This summer Binghamton High School Social Studies Teacher Taylor Weigand traveled to Potsdam, Germany as an Alumni-Teacher Fellow representing SUNY Cortland to present a lecture on “Teaching the SDG’s- Education for Sustainable Development and Global Citizenship.” This seminar was intended to engage future teachers who will play a vital role when it comes to implementing the United Nation’s 17 Sustainable Development Goals to prepare younger generations for the challenges in an ever-changing world.
The 17 SDGs, which are an urgent call for action by all countries, are part of the 2030 agenda for sustainable development adopted by all United Nations Member States in 2015. These SDGs recognize that ending poverty and other deprivations must go hand-in-hand with strategies that improve health and education, reduce inequality, and spur economic growth- all while tackling climate change and working to preserve our oceans and forests.
Weigand has been working with SUNY Cortland as a guest speaker and host teacher for its social studies educator program. He said the head of the program approached him two years ago and asked if he would be interested in this project.
“I immediately jumped at the opportunity and worked as an Alumni Teacher Fellow, to bring a practical teaching experience to the international classroom, both in a virtual setting and in Potsdam,” he said.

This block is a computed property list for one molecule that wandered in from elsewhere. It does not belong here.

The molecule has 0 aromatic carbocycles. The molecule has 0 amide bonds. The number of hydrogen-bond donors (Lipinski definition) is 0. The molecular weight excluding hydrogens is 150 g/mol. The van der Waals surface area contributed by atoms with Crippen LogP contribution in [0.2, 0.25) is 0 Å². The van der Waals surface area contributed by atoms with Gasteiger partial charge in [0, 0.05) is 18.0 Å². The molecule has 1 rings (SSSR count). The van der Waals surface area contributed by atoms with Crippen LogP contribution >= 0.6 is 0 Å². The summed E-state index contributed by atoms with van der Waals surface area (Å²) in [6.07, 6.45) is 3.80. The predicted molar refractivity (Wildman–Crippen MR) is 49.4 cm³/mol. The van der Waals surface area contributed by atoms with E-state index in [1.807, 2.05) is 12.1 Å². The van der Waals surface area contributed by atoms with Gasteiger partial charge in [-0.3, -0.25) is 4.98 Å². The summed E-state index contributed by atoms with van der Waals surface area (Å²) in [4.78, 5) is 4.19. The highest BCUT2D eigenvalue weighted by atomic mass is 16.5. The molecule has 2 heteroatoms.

Weigand assisted with “Engaging with Global Citizenship,” one of several courses offered during the summer program. This interdisciplinary class centered on issues of migration, language and culture, and identities.
Weigand said that the seminar included people from across the globe and broadened his personal and professional horizons.
“The shared experience allowed me to get exposure to many different professionals with different outlooks and practices,” he said. “Sustainability is not just an environmental buzzword, rather it is a mindset that can be fostered in people and bring about positive change. By educating students and pairing the learning with action, small immediate change can be derived while encouraging involved citizenship from future generations.”
Weigand said he is always looking for ways to engage his students through teachable moments.
“I want to move beyond just teaching and begin to encourage students to address their concerns with informed action through proper channels,” he said. “I believe those educational opportunities can make positive long-term changes.”